Collection Service gave out information.

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I checked my Credit Report recently and saw where two different collection agencies had placed two different Medical Accounts (which had been placed for collection) on my credit file. On both of these files I was not the patient only the guarantor of the debt (because it was my insurance that was used). I contacted one of the companies who stated that they could not discuss the file with me due to the fact that the patient (who is my wife) was considered an adult at the time of services. I was advised that it would be a HIPPA violation for them to discuss any Information about the doctor(s), and other health care providers, the billing information about either the doctor or clinic that preformed such services, or the dates said services were provided. I was told in order for them to be able to discuss this account with me that I would need written authorization from my wife giving the Collection Agency permission to discuss the account with me.I contacted the second creditor who mailed me a statement of account which had the Clinic's name on it, the Doctors name as well as the dates the services were provided, my insurance company information, as well as my wife's account number from the clinic.So my question is since the first agency would not give me the information I requested because of HIPPA following the law and did the second Agency Violate the HIPPA Law?Or was the first Agency misinformed about the HIPPA Laws and the second Agency give me the information that I was legally entitled to?
I don't specialize in HIPPA law. I wonder whether there is an issue if they mailed a statement to the account holder at the address listed - which you happen to share with your wife. Hence, since they did send the statement to the listed address and addressed properly, there is a question whether there is any HIPPA law that was violated and not clear cut.
Just for clarification, it's HIPAA & not HIPPA. :)
Also not expert in HIPAA law, but I have several thoughts.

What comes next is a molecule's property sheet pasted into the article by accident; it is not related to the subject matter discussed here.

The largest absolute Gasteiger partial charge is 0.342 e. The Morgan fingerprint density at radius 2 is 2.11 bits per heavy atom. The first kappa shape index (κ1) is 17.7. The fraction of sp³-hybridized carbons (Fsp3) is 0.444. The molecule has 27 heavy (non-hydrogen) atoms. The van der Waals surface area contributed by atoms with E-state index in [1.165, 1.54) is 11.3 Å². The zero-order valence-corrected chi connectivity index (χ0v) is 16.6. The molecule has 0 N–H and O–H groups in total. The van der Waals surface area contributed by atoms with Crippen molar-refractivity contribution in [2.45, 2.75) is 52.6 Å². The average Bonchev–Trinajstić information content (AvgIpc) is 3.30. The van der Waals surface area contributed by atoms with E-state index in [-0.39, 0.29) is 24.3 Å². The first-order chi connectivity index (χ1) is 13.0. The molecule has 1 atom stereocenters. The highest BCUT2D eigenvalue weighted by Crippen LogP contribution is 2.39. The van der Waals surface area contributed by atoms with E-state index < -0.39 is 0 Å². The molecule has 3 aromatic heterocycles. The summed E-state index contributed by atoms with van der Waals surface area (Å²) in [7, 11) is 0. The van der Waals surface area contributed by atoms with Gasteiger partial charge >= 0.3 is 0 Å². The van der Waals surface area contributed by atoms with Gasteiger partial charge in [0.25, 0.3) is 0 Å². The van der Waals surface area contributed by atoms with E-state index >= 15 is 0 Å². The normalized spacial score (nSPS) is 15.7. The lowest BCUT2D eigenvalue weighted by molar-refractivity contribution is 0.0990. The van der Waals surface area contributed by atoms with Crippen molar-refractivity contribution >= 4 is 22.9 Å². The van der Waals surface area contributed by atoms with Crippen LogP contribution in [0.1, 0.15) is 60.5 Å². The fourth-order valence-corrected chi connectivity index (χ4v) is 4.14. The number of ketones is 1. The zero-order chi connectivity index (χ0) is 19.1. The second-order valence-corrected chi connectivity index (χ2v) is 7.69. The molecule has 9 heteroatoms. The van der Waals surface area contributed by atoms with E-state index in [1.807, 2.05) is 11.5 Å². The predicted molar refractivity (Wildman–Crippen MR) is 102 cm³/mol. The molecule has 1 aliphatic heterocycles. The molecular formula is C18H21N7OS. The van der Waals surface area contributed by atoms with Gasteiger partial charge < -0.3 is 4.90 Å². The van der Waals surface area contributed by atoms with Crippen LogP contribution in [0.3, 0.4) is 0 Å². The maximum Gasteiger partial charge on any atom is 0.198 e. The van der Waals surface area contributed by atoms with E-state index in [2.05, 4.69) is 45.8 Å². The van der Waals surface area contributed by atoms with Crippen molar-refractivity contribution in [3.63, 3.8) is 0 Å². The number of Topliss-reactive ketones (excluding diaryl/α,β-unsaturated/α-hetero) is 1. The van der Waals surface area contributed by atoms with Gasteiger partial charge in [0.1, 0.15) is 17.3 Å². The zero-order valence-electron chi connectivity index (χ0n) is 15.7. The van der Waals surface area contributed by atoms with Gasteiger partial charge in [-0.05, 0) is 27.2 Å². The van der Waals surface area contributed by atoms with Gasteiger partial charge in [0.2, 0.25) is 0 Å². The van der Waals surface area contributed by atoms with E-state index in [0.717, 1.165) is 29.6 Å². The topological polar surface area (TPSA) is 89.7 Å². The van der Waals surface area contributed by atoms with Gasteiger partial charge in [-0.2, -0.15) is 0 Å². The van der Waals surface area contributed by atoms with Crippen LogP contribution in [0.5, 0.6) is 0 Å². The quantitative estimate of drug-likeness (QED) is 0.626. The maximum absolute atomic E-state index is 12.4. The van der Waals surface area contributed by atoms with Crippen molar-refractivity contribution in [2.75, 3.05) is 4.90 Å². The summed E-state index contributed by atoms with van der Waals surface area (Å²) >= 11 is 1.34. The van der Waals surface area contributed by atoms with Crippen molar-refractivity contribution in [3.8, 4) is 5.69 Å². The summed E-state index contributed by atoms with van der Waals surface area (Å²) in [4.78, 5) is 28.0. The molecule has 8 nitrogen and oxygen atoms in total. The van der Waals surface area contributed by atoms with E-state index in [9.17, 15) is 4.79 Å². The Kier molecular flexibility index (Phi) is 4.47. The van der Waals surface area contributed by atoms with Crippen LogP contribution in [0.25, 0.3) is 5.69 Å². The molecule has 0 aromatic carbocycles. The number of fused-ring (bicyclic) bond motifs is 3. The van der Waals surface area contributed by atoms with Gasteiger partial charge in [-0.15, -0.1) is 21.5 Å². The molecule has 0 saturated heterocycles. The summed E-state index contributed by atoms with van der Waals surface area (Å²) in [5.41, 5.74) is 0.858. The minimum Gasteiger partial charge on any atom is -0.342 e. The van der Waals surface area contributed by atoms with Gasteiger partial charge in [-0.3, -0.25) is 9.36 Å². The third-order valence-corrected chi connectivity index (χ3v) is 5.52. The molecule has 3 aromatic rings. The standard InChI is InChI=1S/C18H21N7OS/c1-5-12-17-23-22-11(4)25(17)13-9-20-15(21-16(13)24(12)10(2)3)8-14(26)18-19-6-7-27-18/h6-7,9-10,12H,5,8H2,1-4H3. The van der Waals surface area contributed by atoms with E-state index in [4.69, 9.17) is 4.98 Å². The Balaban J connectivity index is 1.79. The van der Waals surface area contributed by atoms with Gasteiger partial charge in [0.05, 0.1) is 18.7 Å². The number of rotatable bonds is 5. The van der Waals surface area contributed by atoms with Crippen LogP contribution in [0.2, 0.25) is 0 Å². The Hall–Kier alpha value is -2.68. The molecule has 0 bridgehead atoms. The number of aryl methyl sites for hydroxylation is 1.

- To violate the HIPAA law, the party handing out the information has to give out too much information, not too little. HIPAA is fine with giving out no information even if HIPAA is not an impediment.
- The privacy provisions in HIPAA are almost entirely directed at medical providers. I am not saying that it is completely impossible for an employer or credit reporting agency to violate HIPAA, but they would have to work at it. These folks are not the target of the HIPAA rules.
- HIPAA has sharp teeth. Looking at HIPAA only, I would err on the side of handling out as little information as possible. If I was unsure (and it would be really easy to be unsure), I would want a formal release from the patient.
- Unrelated to HIPAA, on the employer side of things (which I do know something about), it is hard to go wrong giving out as little employee related information to non-governmental third parties as possible. I suspect that the credit reporting agencies are equally adverse to handling out any information that they are not legally required to. No up side.
- However HIPAA is pulling at one end of the rope and there are other laws (maybe CCPA) pulling on the other side of the rope, the side that says credit reporting agencies must report certain information to affected consumers. I have no idea how HIPAA and something like CCPA would balance off possibly conflicting rules. I would not want to be the test case that decides the issue in court..

Having said all of that, rather then getting into a [bleeping} contest with one of the very large credit reporting agencies, who doubtlessly have hot and cold running lawyers on tap, I would just have your wife sign a HIPAA release form. The point that people sometimes miss with the David v. Goliath story is that Goliath was undefeated going into that fight and it took Devine Intervention for David to win. Not something a reasonable person can count on.
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